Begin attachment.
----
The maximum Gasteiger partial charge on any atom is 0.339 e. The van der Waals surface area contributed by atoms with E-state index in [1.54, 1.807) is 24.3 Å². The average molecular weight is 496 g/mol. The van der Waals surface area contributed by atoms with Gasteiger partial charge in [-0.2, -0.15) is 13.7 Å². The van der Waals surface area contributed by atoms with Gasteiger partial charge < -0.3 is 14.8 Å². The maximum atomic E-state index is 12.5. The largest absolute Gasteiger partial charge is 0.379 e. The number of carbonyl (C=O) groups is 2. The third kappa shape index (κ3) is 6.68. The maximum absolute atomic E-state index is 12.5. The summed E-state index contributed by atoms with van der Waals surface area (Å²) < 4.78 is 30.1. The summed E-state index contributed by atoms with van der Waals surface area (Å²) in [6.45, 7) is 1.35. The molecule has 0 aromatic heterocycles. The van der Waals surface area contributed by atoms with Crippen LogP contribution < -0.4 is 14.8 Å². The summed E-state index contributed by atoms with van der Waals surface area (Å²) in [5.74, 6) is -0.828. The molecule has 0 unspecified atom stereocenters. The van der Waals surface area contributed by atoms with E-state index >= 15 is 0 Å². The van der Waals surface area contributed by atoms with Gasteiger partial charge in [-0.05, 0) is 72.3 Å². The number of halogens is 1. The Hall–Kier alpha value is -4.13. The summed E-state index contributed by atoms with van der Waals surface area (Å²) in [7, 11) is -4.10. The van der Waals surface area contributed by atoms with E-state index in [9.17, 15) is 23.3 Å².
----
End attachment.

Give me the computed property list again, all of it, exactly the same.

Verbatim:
The maximum Gasteiger partial charge on any atom is 0.339 e. The van der Waals surface area contributed by atoms with E-state index in [1.54, 1.807) is 24.3 Å². The average molecular weight is 496 g/mol. The van der Waals surface area contributed by atoms with Gasteiger partial charge in [-0.2, -0.15) is 13.7 Å². The van der Waals surface area contributed by atoms with Gasteiger partial charge < -0.3 is 14.8 Å². The maximum atomic E-state index is 12.5. The largest absolute Gasteiger partial charge is 0.379 e. The number of carbonyl (C=O) groups is 2. The third kappa shape index (κ3) is 6.68. The maximum absolute atomic E-state index is 12.5. The summed E-state index contributed by atoms with van der Waals surface area (Å²) < 4.78 is 30.1. The summed E-state index contributed by atoms with van der Waals surface area (Å²) in [6.45, 7) is 1.35. The molecule has 0 aromatic heterocycles. The van der Waals surface area contributed by atoms with Crippen LogP contribution < -0.4 is 14.8 Å². The summed E-state index contributed by atoms with van der Waals surface area (Å²) in [5.74, 6) is -0.828. The molecule has 0 unspecified atom stereocenters. The van der Waals surface area contributed by atoms with E-state index >= 15 is 0 Å². The van der Waals surface area contributed by atoms with Gasteiger partial charge in [-0.05, 0) is 72.3 Å². The number of halogens is 1. The Hall–Kier alpha value is -4.13. The summed E-state index contributed by atoms with van der Waals surface area (Å²) in [7, 11) is -4.10. The van der Waals surface area contributed by atoms with E-state index in [9.17, 15) is 23.3 Å².